Exhibition: Monday, October 15, 2012 - Monday, November 5, 2012
Reception & Performance: Thursday, October 25, 2012 — 6:00pm - 9:00pm
Where else could we begin? The body. That which so obviously belongs to us. But this personal and yet inevitably public site has historically and politically been under siege, in question, up for grabs, discussed and dissected. As women artists, with a fraught history of indignities, constraints, and projections upon our persons, where else does the work of deconstruction begin? — but with the body. With our own lived experience, inhabiting these bodies. And we continue to re-imagine an enhanced, improved, adjusted terrain to inhabit. This is our project as artists. We engage in a daily making and re-making of the world. Our first collaborative work, The Autonomous Eye, was our response to the debates surrounding the female body in the 1980s and 1990s.
Works in Between One and Another focus on the experiencing body, using this modus operandi to explore a number of issues, often through performance to camera. Our work is also firmly situated within landscape, where sites and situations are evoked, some political, some heart-felt — all reactions to questions of power often set in the places where we live our lives. We often incorporate sites that are familiar to each of us, that evoke a notion of home and of past generations.
This exhibition gathers key works selected from over 30 years of art production, including significant statements on evolving issues through that time period. While each work naturally emerges from a particular site or situation, common themes emerge: our shared perspective as women, our engagement with the body politic, our need to speak out about issues. The exhibition offers audiences the opportunity for reflection and engagement with these universal concerns.
Sandra Vida’s (Canada) work often embodies an activist impulse, and is based in social issues, especially related to the changing role of women within society. She was born in Calgary and studied English literature as well as Art and Psychology at the University of Calgary. Her work over the past three decades has included photo-based collage, performance, film, video and installation that investigate a range of issues from the perspective of how the personal and political are intertwined.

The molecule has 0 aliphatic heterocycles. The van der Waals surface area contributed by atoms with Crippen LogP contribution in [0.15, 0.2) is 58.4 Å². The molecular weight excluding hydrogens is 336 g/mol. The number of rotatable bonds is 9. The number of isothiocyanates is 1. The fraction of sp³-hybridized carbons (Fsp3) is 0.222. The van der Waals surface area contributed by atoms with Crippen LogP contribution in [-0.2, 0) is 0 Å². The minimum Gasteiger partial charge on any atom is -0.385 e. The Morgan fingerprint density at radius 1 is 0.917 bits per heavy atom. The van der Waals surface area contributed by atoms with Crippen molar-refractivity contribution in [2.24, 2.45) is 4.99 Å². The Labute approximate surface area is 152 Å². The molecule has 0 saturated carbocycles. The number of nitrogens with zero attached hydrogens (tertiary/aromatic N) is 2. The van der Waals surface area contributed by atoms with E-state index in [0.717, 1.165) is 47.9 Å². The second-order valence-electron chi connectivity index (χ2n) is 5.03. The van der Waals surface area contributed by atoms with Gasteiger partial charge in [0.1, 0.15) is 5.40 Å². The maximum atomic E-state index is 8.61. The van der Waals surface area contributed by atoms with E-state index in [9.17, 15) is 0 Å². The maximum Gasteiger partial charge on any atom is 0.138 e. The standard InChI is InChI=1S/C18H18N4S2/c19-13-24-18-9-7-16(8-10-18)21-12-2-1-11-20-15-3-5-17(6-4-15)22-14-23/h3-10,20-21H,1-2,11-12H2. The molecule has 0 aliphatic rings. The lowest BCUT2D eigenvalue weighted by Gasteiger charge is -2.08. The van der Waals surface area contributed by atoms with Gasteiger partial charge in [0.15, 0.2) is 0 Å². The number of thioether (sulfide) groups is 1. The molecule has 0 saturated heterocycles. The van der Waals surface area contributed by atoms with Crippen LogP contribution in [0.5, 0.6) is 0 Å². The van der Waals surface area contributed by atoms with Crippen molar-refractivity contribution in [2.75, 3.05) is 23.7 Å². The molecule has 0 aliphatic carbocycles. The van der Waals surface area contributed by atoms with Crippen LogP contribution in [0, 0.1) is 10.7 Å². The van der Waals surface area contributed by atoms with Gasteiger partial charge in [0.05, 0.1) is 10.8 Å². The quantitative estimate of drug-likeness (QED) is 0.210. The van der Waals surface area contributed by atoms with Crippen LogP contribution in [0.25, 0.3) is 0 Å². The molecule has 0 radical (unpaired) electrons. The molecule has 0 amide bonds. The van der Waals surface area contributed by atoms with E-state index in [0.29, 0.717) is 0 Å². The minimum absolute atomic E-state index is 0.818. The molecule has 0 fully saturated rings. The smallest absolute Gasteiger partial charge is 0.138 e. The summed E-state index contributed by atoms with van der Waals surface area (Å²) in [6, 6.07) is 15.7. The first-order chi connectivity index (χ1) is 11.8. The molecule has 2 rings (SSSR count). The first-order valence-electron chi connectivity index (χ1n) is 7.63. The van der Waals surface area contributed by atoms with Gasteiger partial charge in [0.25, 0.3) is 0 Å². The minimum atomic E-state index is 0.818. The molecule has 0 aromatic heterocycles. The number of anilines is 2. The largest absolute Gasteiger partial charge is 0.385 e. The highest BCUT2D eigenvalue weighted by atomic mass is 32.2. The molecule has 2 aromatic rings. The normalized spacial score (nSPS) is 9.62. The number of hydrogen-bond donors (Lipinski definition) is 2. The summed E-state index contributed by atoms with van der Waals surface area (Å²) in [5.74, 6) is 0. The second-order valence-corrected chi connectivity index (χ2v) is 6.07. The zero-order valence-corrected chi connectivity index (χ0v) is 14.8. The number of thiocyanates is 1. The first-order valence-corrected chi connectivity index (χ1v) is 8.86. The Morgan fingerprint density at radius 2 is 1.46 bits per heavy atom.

Vida was an early pioneer in the use of the colour photocopier and continues to explore digital collage in combination with video. A book about her art career was recently produced by EMMEDIA titled Sandra Vida: vision and voice. She returned to film animation with her most recent work, Elegy that combines live video with a variety of animation techniques in 2010.
In addition to her art practice, Vida is known for her dedication to other artists through Calgary’s artist-run centres and as an advocate for the arts regionally and nationally. As coordinator of The New Gallery for over a decade, and as an independent curator, she has facilitated a wide variety of creative projects. She has been nominated twice for a Governor-General’s visual and media arts award, received the Epcor Established Arts award at the Mayor’s Luncheon for Business and the Arts, and was one of three finalists for Alberta’s first Marion Nicoll Visual Art award.
Pauline Cummins (Ireland) is an artist whose work explores the human condition from a feminist perspective. Her interest lies in performance and video work where she examines identity, gender and socio-cultural relations connected to different communities in the society. Her examination of locations questions how the self is constituted and how people act within a group either chosen or determined in social situations such as work, education, leisure time “social activities” or the basic structure of the family.
Pauline attended National College of Art, Dublin, during its turbulent years of Mao-influenced ‘continuous revolution’ and lockouts (1967–1970), which profoundly influenced her work strategies. She moved from painting to photography, performance, sound work and video installations, during the 80s. She was the founding chairperson of the Women Artists Action Group (WAAG), which from 1987–1991 organized exhibitions and conferences in Ireland, and promoted exchange and dialogue internationally.
Her work has been exhibited internationally and is in the permanent collection of the Museum of Modern Art Dublin. She has recently renewed a strong commitment to performance that is collaborative, improvised, durational and live, working with The Performance Collective based in Dublin since 2009. She presented her new video work and performance, Sound the Alarm 4, in Victoria, in September 2010. She took part in Right Here Right Now Irish Performance Art in Kilmainham Jail in 2011, and plans 14 days of live performance with The Collective at the Galway Arts Centre, during the Galway Arts Festival in 2012.